The City of Cape Town said on Monday said that it would continue to protect its customers as much as it could. Picture: Armand Hough/African News Agency (ANA)
The City of Cape Town said on Monday said that it would continue to protect its customers as much as it could. Picture: Armand Hough/African News Agency (ANA)

Here is how the City of Cape Town will handle this week’s load shedding

By Theolin Tembo Time of article published Oct 11, 2021

Share this article:

Cape Town - The City of Cape Town has made it a little easier for its customers to plan around the recent bout of load shedding after Eskom extended Stage 2 power cuts until Thursday.

Eskom had initially announced it would implement Stage 2 load shedding on Thursday, but then on Friday the power utility announced that in order to continue replenishing the emergency generation reserves and address additional risks it would continue Stage 2 of load shedding.

“During this time Eskom, will be working hard to return a number of generating units to service and we urge the public to continue using electricity sparingly.”

Eskom added that it would communicate promptly should there be any significant changes to the power system.

The City of Cape Town said on Monday that it would continue to protect its customers as much as it could.

City-supplied customers will be on Stage 1 load shedding from 6am until 10pm, then move back to Stage 2. Stage 2 load shedding is expected to continue from 10pm to 6am.

“This is broadly expected to be the routine until Thursday. Any changes or updates will be communicated as soon as possible.”

Christiaan Hattingh, AWPower’s managing director, has meanwhile said that given how load shedding is a reality that every South African business needs to manage, there are a wide range of affordable backup solutions on the market.

“Your backup power options can be divided into two main categories: battery backup or a generator. Generators are suited for industrial businesses or large companies that need to run power-intensive loads such as data centres, commercial refrigerators or production lines.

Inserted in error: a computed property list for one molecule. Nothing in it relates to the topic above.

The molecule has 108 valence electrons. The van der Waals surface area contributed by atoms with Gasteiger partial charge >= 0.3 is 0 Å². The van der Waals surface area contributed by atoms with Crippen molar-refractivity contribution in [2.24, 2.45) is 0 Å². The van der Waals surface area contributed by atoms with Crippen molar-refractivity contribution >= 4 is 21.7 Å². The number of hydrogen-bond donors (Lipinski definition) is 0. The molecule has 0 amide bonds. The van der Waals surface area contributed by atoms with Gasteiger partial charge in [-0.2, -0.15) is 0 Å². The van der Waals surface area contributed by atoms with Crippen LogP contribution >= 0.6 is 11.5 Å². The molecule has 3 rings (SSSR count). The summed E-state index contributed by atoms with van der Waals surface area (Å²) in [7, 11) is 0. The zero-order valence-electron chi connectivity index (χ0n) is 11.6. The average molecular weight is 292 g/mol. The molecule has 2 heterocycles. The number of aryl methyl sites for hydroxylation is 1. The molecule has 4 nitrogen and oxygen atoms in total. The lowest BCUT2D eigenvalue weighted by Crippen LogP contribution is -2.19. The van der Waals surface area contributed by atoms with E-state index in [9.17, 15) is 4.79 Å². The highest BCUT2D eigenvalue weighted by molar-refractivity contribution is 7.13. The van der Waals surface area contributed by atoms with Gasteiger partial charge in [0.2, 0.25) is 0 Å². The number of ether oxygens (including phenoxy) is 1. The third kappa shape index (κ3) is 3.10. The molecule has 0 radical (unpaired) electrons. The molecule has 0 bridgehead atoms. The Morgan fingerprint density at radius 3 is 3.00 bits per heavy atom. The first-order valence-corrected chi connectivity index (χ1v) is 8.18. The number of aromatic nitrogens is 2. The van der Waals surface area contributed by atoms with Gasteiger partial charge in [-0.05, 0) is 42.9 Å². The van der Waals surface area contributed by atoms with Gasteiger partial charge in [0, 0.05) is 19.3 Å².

“Compared with generators, battery backup systems are quieter, less prone to breaking down, cleaner (no carbon monoxide fumes), and more affordable to run since they don’t depend on fuel,” Hattingh said.

“Initial investment required is more, but over time becomes the more affordable solution, especially if integrated with a solar system.”

Hattingh said that many businesses thus supplement their generators with more cost-effective battery back-up systems for lighter loads like office lighting, desktop computers and point of sale systems.

“Others only use their generator as a backup to their battery-based systems and those with lighter power needs may only need a battery-based solution.

“When it comes to battery back-up systems, there are many options on the market, catering to a range of budgets and energy needs. If you are looking for a long-term solution to ensure power during load shedding, a hybrid solar system is a good option to consider.”

Hattingh added: “Whether working from home or in the office, with load shedding seemingly here to stay, installing a battery backup solution is a no-brainer and a must-have for almost any business to ensure continuity and safeguard productivity.”

Cape Argus

Share this article: